My grandmother was hired at Strabane fair and brought to Omagh. Her future husband had made a similar journey from Donegal some years earlier. My other grandparents were more local- Omagh was the nearest big town for them and they met and settled there.
My parents, my brother and I were all Omagh born; I spent my childhood there. Most of my extended family live in Omagh. I haven’t lived there for over 30 years, but since my mum lives there again, I’m in Omagh most weeks. Omagh will always be part of who I am.
Although I was based in Belfast, I worked part time in Omagh for a while, but only after the senior person involved had established who I was. Not just me, you understand, but the whole breed, seed and generation. He knew this aunt and that uncle. Oh, and you’ll be a niece of yer one and the other as well. What about? Ah, yes, a lovely man. And your father then, he’s not with us anymore, is that right? I remember your wee granny well. I would have been at school with your uncle then- a young man he is!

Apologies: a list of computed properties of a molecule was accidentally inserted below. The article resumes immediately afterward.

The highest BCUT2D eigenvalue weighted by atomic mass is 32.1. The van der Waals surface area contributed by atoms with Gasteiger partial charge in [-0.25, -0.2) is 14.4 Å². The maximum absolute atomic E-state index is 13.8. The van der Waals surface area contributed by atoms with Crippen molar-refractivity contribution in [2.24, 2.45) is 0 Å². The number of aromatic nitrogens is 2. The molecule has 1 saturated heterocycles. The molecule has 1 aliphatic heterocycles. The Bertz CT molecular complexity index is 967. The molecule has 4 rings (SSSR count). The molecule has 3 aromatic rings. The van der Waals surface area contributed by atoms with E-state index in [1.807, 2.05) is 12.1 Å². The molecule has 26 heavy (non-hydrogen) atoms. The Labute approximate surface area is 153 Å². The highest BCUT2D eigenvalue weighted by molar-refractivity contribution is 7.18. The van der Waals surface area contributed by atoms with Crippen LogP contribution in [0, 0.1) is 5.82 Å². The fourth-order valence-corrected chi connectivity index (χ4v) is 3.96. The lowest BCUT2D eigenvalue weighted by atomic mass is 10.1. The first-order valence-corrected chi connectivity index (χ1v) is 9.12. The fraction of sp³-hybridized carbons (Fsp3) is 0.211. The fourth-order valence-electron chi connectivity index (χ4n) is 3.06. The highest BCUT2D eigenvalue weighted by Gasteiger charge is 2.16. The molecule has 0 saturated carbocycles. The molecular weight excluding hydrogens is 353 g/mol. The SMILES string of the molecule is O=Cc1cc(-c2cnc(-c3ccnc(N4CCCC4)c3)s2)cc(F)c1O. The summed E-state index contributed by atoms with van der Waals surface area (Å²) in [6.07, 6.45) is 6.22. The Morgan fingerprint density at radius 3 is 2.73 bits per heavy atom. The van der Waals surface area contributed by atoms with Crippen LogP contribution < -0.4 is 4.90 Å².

The world got to know about Omagh in 1998. We’ve all lost people we knew and cared for over the years, but that was different. Omagh had never had the tensions of Belfast, Derry or the border areas. We had been cocooned; until we weren’t.
On Saturday, for the worst possible reasons, the world remembered about Omagh.
Somebody decided that a young man had to be murdered at his home. Somebody thought it was ok to kill a 25 year old simply because of the job he did. Because he had chosen to work for the whole community. Somebody decided to risk other, unknown, lives. Somebody decided to bring horror and anguish back to Omagh and to all of the north.
Omagh is more than that. Omagh is a place in which to love and be loved, a place full of family and memories. We are better than that.